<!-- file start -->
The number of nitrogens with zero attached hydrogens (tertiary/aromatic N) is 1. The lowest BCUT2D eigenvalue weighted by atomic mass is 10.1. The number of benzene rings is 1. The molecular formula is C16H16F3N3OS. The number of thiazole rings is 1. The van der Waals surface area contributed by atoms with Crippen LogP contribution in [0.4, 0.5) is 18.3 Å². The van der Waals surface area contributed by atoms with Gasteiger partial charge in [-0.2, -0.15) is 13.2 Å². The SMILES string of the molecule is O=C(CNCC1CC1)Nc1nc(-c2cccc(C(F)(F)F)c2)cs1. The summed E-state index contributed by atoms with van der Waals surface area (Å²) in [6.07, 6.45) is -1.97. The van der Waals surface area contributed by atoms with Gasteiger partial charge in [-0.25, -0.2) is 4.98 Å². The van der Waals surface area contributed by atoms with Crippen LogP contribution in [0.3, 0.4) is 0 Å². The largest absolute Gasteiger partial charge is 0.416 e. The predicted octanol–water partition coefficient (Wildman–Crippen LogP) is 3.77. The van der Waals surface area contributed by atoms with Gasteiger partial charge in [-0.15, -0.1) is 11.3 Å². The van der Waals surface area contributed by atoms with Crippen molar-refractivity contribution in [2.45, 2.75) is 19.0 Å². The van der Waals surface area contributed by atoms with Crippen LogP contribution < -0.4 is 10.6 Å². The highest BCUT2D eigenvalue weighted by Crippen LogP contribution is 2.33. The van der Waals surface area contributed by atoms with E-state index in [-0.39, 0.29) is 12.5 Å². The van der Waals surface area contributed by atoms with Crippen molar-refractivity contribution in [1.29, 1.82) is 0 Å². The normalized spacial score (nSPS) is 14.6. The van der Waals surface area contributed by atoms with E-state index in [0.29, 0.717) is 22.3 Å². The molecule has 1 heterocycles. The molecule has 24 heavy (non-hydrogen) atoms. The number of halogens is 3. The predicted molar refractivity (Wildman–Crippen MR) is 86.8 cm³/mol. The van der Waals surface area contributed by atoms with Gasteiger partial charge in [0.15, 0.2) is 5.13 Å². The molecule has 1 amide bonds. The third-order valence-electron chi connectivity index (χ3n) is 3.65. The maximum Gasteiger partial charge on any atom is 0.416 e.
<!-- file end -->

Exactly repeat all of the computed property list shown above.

The number of nitrogens with zero attached hydrogens (tertiary/aromatic N) is 1. The lowest BCUT2D eigenvalue weighted by atomic mass is 10.1. The number of benzene rings is 1. The molecular formula is C16H16F3N3OS. The number of thiazole rings is 1. The van der Waals surface area contributed by atoms with Crippen LogP contribution in [0.4, 0.5) is 18.3 Å². The van der Waals surface area contributed by atoms with Gasteiger partial charge in [-0.2, -0.15) is 13.2 Å². The SMILES string of the molecule is O=C(CNCC1CC1)Nc1nc(-c2cccc(C(F)(F)F)c2)cs1. The summed E-state index contributed by atoms with van der Waals surface area (Å²) in [6.07, 6.45) is -1.97. The van der Waals surface area contributed by atoms with Gasteiger partial charge in [-0.25, -0.2) is 4.98 Å². The van der Waals surface area contributed by atoms with Crippen LogP contribution in [0.3, 0.4) is 0 Å². The largest absolute Gasteiger partial charge is 0.416 e. The predicted octanol–water partition coefficient (Wildman–Crippen LogP) is 3.77. The van der Waals surface area contributed by atoms with Gasteiger partial charge in [-0.15, -0.1) is 11.3 Å². The van der Waals surface area contributed by atoms with Crippen molar-refractivity contribution in [2.45, 2.75) is 19.0 Å². The van der Waals surface area contributed by atoms with Crippen LogP contribution < -0.4 is 10.6 Å². The highest BCUT2D eigenvalue weighted by Crippen LogP contribution is 2.33. The van der Waals surface area contributed by atoms with E-state index in [-0.39, 0.29) is 12.5 Å². The van der Waals surface area contributed by atoms with Crippen molar-refractivity contribution in [1.29, 1.82) is 0 Å². The normalized spacial score (nSPS) is 14.6. The van der Waals surface area contributed by atoms with E-state index in [0.29, 0.717) is 22.3 Å². The molecule has 1 heterocycles. The molecule has 24 heavy (non-hydrogen) atoms. The number of halogens is 3. The predicted molar refractivity (Wildman–Crippen MR) is 86.8 cm³/mol. The van der Waals surface area contributed by atoms with Gasteiger partial charge in [0.15, 0.2) is 5.13 Å². The molecule has 1 amide bonds. The third-order valence-electron chi connectivity index (χ3n) is 3.65. The maximum Gasteiger partial charge on any atom is 0.416 e.